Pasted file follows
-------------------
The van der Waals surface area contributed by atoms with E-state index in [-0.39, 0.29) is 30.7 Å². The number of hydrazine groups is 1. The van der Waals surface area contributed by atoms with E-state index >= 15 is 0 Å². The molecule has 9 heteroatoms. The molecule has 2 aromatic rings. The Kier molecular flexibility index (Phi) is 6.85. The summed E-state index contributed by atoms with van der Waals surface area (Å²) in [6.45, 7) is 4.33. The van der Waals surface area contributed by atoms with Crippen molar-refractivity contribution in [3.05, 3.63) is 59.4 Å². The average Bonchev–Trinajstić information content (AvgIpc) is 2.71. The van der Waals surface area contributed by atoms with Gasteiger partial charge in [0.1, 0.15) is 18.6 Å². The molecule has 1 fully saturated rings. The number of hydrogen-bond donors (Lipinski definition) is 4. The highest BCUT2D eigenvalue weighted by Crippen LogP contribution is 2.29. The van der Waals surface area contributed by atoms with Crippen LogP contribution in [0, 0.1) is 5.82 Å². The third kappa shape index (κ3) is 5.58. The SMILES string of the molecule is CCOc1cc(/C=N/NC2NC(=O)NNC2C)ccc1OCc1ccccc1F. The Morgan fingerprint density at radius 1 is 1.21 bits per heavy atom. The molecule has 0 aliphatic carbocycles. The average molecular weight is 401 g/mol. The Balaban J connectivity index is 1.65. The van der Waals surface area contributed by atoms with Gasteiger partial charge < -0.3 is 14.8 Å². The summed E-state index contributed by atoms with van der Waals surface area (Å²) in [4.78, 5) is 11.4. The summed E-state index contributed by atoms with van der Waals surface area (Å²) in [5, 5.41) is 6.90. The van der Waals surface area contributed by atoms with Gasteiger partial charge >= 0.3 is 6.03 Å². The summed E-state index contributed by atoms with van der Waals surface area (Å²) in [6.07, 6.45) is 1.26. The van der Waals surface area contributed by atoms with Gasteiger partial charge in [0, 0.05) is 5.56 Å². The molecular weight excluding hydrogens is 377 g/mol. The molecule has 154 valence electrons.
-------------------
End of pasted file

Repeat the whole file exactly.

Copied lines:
The van der Waals surface area contributed by atoms with E-state index in [-0.39, 0.29) is 30.7 Å². The number of hydrazine groups is 1. The van der Waals surface area contributed by atoms with E-state index >= 15 is 0 Å². The molecule has 9 heteroatoms. The molecule has 2 aromatic rings. The Kier molecular flexibility index (Phi) is 6.85. The summed E-state index contributed by atoms with van der Waals surface area (Å²) in [6.45, 7) is 4.33. The van der Waals surface area contributed by atoms with Crippen molar-refractivity contribution in [3.05, 3.63) is 59.4 Å². The average Bonchev–Trinajstić information content (AvgIpc) is 2.71. The van der Waals surface area contributed by atoms with Gasteiger partial charge in [0.1, 0.15) is 18.6 Å². The molecule has 1 fully saturated rings. The number of hydrogen-bond donors (Lipinski definition) is 4. The highest BCUT2D eigenvalue weighted by Crippen LogP contribution is 2.29. The van der Waals surface area contributed by atoms with Crippen LogP contribution in [0, 0.1) is 5.82 Å². The third kappa shape index (κ3) is 5.58. The SMILES string of the molecule is CCOc1cc(/C=N/NC2NC(=O)NNC2C)ccc1OCc1ccccc1F. The Morgan fingerprint density at radius 1 is 1.21 bits per heavy atom. The molecule has 0 aliphatic carbocycles. The average molecular weight is 401 g/mol. The Balaban J connectivity index is 1.65. The van der Waals surface area contributed by atoms with Gasteiger partial charge < -0.3 is 14.8 Å². The summed E-state index contributed by atoms with van der Waals surface area (Å²) in [4.78, 5) is 11.4. The summed E-state index contributed by atoms with van der Waals surface area (Å²) in [5, 5.41) is 6.90. The van der Waals surface area contributed by atoms with Gasteiger partial charge >= 0.3 is 6.03 Å². The summed E-state index contributed by atoms with van der Waals surface area (Å²) in [6.07, 6.45) is 1.26. The van der Waals surface area contributed by atoms with Gasteiger partial charge in [0, 0.05) is 5.56 Å². The molecular weight excluding hydrogens is 377 g/mol. The molecule has 154 valence electrons.